Mark’s description of what happens when we touch God’s heart focuses primarily on how it affects our pocket book. People who feel what God feels are compelled to lives of extravagant giving and generosity toward the lost and the poor. I whole-heartedly agree. My only complaint is we don’t see much on how loving with our whole heart affects other areas of our lives, such as prayer, how we spend our time, or live out our testimony before unbelievers.
The next section focuses on loving God with our soul. This was probably the section that challenged me the most. Mark links the growth of our soul in love to our ability to wonder at things around us. God, he says, wondered at His creation and we stunt our spiritual growth into His image if we loose our capacity to wonder at the things around us. I know for me, it’s easy to get caught in routine and lose a wonder for God and the things He has created.
The primary place of wonder Mark spends time calling us to rediscover is our wonder over the record of God found in the Bible. I found myself whole-heartedly agreeing with him about our tendency to expect to be fed by a local church leader and not feeding ourselves on the truth in the Bible. Mark shines in this section as both a teacher and a confronter.
After looking at our ability to love God with our soul, Mark spends time exploring what it means to love God with our mind. One thing I’ve learned by reading Mark’s blog and the book is that Mark has never been fond of boundaries and it shines through in this chapter. Because of that, Mark believes that there are new, God-inspired thoughts that can change the world and change lives, and it’s the believer’s duty to tap into them.
The challenge then is to receive these thoughts and act on them. The only way to put these thoughts into action is to change our approach to risk and failure, because a fear of failure will cause us only to replicate already existing patterns. Again this was solid food for thought and prayer and I would recommend it to those who haven’t thought about what it means to love God with their mind.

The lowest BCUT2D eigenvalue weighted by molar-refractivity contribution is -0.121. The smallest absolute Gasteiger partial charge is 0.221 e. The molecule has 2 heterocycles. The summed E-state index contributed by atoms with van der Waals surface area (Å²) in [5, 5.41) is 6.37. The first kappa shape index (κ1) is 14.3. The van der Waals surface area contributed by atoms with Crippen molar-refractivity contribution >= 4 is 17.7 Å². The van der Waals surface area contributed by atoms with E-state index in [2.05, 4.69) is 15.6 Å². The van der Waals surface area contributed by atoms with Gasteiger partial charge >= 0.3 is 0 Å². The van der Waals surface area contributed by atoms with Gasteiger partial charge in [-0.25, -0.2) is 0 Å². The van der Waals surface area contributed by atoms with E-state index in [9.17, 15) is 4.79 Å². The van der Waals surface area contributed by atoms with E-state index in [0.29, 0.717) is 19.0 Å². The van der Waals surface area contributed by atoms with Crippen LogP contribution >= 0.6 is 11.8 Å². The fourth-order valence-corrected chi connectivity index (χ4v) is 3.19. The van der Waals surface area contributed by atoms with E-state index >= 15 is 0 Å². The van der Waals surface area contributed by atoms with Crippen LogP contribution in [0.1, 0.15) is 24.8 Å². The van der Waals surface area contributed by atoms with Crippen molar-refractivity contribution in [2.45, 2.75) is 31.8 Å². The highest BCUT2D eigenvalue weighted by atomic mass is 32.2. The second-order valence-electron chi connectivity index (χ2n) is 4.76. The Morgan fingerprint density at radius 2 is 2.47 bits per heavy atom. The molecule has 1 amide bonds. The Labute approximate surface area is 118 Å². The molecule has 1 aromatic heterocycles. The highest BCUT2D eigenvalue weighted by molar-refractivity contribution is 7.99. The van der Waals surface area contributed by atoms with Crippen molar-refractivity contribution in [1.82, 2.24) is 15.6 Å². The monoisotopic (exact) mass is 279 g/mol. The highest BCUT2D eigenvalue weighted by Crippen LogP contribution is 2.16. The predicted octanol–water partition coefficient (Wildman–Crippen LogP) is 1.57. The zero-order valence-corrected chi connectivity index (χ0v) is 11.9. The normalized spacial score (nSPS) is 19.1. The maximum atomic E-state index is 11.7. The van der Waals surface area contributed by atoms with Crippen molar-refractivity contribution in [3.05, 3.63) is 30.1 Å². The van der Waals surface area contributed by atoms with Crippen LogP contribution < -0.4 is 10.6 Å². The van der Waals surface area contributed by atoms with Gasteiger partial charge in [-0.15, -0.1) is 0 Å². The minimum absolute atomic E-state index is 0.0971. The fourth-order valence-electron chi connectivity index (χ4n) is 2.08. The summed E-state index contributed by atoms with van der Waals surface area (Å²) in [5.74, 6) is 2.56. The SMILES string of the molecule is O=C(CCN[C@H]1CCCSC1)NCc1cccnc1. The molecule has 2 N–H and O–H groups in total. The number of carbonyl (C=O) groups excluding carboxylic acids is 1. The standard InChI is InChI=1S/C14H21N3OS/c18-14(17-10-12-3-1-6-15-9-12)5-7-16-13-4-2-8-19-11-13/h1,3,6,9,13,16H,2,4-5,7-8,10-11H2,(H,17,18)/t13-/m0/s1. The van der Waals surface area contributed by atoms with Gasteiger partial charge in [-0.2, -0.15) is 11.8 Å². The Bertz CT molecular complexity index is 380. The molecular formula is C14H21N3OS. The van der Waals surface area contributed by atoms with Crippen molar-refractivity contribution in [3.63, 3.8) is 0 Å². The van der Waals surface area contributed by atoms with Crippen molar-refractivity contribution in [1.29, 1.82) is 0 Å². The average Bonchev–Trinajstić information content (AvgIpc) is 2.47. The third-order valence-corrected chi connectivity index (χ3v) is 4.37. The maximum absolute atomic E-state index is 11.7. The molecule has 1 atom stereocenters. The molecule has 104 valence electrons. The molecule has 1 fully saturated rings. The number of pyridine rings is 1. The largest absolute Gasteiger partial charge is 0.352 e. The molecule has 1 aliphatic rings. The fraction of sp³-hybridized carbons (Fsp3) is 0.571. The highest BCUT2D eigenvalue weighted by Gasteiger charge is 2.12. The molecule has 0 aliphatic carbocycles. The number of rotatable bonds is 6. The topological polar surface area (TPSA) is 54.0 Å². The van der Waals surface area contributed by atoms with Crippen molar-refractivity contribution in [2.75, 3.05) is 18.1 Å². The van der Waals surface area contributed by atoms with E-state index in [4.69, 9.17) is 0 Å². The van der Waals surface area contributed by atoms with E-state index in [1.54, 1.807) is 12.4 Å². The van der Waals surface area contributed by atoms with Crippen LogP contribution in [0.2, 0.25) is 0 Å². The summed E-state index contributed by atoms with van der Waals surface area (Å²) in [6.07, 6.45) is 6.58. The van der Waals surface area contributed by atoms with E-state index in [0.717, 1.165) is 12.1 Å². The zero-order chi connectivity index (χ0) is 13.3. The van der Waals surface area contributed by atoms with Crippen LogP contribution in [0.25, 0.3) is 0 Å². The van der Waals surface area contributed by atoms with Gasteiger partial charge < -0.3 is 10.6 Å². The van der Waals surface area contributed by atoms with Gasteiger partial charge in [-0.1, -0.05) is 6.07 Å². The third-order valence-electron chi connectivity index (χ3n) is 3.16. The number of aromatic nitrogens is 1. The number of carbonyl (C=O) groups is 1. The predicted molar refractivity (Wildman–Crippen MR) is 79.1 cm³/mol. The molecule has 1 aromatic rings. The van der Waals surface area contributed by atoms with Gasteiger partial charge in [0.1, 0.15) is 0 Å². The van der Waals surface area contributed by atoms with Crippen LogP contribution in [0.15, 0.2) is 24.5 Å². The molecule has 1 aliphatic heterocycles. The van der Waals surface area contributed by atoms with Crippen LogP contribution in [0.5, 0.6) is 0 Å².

I have to be honest, I haven’t read this section yet, which saddens me. But the blog tour must take place and I can’t leave a book unfinished, so at some point stop back and I’ll give you my thoughts. I do have to say, however, that I think this is shaping up to be the strongest part of the book. Just by way of looking at the chapter titles, this is the part of the book I was most excited about and I believe most tangibly relates to movements. I’ll be interested also to see how Mark ties all four sections together into the “Primal Movement” he’s been describing since the beginning of the book.
In summary, Mark offers us a good book on returning to an all-encompassing relationship with Jesus. Because (at least in my estimation) Mark seems to be a boundary pusher, anyone who needs a jolt in their walk with Jesus or just a different perspective on loving God would benefit from the book. Again, I believe it would have been helpful to explore more of the vertical aspects of this love that Mark calls us to pursue. Things like encountering Jesus in prayer, fasting, and meditation might have been helpful. But to the person who is, this book will definitely push your boundaries in each of these four areas and bring us closer to the primal movement we all long to see.
*In the interest of full disclosure, Multinomah offered a free copy of this book in exchange for a review posted here as well as on a merchant site.